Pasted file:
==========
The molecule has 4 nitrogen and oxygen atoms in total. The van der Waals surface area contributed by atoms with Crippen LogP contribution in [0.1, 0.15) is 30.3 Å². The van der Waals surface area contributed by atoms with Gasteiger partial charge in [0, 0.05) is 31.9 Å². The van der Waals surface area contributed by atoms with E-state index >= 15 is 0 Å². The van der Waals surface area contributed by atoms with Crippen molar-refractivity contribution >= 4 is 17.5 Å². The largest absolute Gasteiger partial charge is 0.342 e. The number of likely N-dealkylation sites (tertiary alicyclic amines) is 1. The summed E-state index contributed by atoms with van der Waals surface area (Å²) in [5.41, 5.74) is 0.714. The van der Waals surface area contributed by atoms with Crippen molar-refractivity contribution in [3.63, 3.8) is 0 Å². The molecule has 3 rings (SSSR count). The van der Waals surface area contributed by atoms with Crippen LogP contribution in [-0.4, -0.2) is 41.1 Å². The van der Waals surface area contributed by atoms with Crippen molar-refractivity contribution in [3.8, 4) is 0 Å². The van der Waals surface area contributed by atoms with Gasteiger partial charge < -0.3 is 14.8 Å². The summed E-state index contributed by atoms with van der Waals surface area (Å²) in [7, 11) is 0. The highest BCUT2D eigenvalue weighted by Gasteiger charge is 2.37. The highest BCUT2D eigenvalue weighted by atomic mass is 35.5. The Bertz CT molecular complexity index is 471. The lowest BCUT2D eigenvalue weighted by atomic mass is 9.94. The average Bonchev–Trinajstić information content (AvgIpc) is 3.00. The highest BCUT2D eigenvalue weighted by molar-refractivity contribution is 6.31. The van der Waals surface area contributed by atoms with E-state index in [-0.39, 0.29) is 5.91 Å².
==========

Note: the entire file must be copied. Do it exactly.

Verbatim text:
The molecule has 4 nitrogen and oxygen atoms in total. The van der Waals surface area contributed by atoms with Crippen LogP contribution in [0.1, 0.15) is 30.3 Å². The van der Waals surface area contributed by atoms with Gasteiger partial charge in [0, 0.05) is 31.9 Å². The van der Waals surface area contributed by atoms with E-state index >= 15 is 0 Å². The van der Waals surface area contributed by atoms with Crippen molar-refractivity contribution >= 4 is 17.5 Å². The largest absolute Gasteiger partial charge is 0.342 e. The number of likely N-dealkylation sites (tertiary alicyclic amines) is 1. The summed E-state index contributed by atoms with van der Waals surface area (Å²) in [5.41, 5.74) is 0.714. The van der Waals surface area contributed by atoms with Crippen molar-refractivity contribution in [3.63, 3.8) is 0 Å². The molecule has 3 rings (SSSR count). The van der Waals surface area contributed by atoms with Crippen LogP contribution in [-0.4, -0.2) is 41.1 Å². The van der Waals surface area contributed by atoms with Crippen molar-refractivity contribution in [3.8, 4) is 0 Å². The van der Waals surface area contributed by atoms with Gasteiger partial charge < -0.3 is 14.8 Å². The summed E-state index contributed by atoms with van der Waals surface area (Å²) in [7, 11) is 0. The highest BCUT2D eigenvalue weighted by Gasteiger charge is 2.37. The highest BCUT2D eigenvalue weighted by atomic mass is 35.5. The Bertz CT molecular complexity index is 471. The lowest BCUT2D eigenvalue weighted by atomic mass is 9.94. The average Bonchev–Trinajstić information content (AvgIpc) is 3.00. The highest BCUT2D eigenvalue weighted by molar-refractivity contribution is 6.31. The van der Waals surface area contributed by atoms with E-state index in [-0.39, 0.29) is 5.91 Å².